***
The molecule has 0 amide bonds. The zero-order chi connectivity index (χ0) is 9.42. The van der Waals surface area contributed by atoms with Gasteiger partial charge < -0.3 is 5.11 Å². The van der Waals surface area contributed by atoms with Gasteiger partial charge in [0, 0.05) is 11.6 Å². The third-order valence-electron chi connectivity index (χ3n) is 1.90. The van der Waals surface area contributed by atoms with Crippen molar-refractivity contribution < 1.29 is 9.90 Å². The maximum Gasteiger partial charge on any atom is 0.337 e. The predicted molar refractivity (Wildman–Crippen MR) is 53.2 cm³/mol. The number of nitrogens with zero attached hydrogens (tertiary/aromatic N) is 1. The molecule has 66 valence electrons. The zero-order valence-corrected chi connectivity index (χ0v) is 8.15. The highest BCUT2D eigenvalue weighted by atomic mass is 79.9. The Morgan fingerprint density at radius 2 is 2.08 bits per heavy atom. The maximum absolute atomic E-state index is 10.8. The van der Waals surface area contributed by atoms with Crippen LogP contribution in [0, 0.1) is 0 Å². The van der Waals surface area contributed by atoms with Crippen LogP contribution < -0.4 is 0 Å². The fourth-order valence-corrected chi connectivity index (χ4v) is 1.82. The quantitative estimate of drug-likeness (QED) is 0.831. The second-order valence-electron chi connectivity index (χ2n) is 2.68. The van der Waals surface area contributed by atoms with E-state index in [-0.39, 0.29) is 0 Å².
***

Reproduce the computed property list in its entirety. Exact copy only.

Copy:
The molecule has 0 amide bonds. The zero-order chi connectivity index (χ0) is 9.42. The van der Waals surface area contributed by atoms with Gasteiger partial charge < -0.3 is 5.11 Å². The van der Waals surface area contributed by atoms with Gasteiger partial charge in [0, 0.05) is 11.6 Å². The third-order valence-electron chi connectivity index (χ3n) is 1.90. The van der Waals surface area contributed by atoms with Crippen molar-refractivity contribution < 1.29 is 9.90 Å². The maximum Gasteiger partial charge on any atom is 0.337 e. The predicted molar refractivity (Wildman–Crippen MR) is 53.2 cm³/mol. The number of nitrogens with zero attached hydrogens (tertiary/aromatic N) is 1. The molecule has 66 valence electrons. The zero-order valence-corrected chi connectivity index (χ0v) is 8.15. The highest BCUT2D eigenvalue weighted by atomic mass is 79.9. The Morgan fingerprint density at radius 2 is 2.08 bits per heavy atom. The maximum absolute atomic E-state index is 10.8. The van der Waals surface area contributed by atoms with Crippen LogP contribution in [0, 0.1) is 0 Å². The van der Waals surface area contributed by atoms with Crippen LogP contribution < -0.4 is 0 Å². The fourth-order valence-corrected chi connectivity index (χ4v) is 1.82. The quantitative estimate of drug-likeness (QED) is 0.831. The second-order valence-electron chi connectivity index (χ2n) is 2.68. The van der Waals surface area contributed by atoms with E-state index in [-0.39, 0.29) is 0 Å².